At nightfall on July evenings, the starlit Eyes of Draco the Dragon peer down from almost overhead at northerly latitudes. These stars’ names are Eltanin and Rastaban. If the sun, Eltanin and Rastaban all were located the same distance from us, it’s thought that Eltanin would shine 600 times more brightly than our sun and that Rastaban would shine 950 times more brightly. Dragon’s eyes! Rrrrr!
Rastaban is actually the more luminous of these two stars. In other words, it’s brighter in an absolute sense. But Eltanin appears slightly brighter to our earthly eyes because it’s closer. Eltanin is 148 light-years away, in contrast to 362 light-years for Rastaban.
How can you find Draco? You will need a dark sky because these stars are faint. The stars of Draco wind around the famous North star, or Polaris. Go to our July 5 sky chart to locate Polaris in relationship to the Big Dipper.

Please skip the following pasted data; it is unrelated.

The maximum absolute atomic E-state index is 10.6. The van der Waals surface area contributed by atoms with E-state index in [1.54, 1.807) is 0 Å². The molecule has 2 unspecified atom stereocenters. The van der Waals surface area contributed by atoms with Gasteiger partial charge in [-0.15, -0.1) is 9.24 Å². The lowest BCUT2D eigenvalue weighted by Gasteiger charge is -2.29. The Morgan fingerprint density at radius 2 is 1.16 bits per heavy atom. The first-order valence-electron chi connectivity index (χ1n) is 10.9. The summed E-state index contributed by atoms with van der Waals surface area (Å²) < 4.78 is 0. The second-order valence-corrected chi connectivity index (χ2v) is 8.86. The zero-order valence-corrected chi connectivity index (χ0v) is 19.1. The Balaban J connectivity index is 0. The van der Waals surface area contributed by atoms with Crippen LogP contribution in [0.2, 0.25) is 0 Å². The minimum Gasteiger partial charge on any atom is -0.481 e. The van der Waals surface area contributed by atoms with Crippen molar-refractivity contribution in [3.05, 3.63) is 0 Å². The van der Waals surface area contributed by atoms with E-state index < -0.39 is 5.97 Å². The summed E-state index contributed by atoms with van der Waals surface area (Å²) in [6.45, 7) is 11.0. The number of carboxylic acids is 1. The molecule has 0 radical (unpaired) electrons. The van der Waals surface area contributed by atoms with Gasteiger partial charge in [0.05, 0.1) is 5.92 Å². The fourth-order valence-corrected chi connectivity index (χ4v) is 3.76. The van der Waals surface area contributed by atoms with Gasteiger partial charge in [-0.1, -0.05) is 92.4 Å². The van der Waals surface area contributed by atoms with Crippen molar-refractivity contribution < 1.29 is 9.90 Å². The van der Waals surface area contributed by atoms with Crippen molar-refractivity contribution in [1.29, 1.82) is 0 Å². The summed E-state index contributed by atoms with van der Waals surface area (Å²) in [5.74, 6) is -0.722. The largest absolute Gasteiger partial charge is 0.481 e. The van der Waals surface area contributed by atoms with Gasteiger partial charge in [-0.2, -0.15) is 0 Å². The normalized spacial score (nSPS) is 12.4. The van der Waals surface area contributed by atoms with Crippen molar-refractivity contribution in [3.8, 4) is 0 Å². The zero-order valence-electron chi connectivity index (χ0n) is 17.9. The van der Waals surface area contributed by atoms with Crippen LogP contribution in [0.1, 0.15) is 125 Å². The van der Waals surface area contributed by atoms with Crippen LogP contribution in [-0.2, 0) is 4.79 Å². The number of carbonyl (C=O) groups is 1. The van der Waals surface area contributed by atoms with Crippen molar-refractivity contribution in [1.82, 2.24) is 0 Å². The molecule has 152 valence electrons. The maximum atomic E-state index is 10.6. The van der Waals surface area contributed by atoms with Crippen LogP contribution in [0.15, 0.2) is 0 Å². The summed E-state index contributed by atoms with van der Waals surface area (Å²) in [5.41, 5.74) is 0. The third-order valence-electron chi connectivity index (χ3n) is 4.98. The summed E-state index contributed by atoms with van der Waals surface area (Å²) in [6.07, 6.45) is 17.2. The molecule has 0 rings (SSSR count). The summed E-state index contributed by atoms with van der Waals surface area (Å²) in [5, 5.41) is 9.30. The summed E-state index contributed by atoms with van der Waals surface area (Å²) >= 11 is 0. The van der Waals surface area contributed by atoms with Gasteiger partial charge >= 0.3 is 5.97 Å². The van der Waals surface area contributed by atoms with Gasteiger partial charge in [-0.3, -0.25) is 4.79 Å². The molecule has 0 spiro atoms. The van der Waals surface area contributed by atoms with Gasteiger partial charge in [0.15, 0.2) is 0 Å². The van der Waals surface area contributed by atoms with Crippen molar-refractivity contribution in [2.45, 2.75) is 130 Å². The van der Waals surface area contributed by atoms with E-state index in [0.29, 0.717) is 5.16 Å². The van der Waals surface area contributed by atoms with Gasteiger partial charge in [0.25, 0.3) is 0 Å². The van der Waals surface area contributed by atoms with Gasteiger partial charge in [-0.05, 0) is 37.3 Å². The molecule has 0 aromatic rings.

According to a famous tale, Draco represents Ladon, the ever-vigilant Dragon who was hired by the goddess Hera – Zeus’ wife – to guard the Golden Apples of Immortality at the Garden of the Hesperides. By some accounts, Ladon is immortal, but other stories say the Dragon was slain by Hercules on his Eleventh Labor.
Draco reaches its loftiest position above the North Star Polaris on July evenings. Draco’s stars are faint, and you’ll need a dark country sky to picture this winding trail of stars.
Bottom line: Find the constellation Draco the Dragon on July evenings.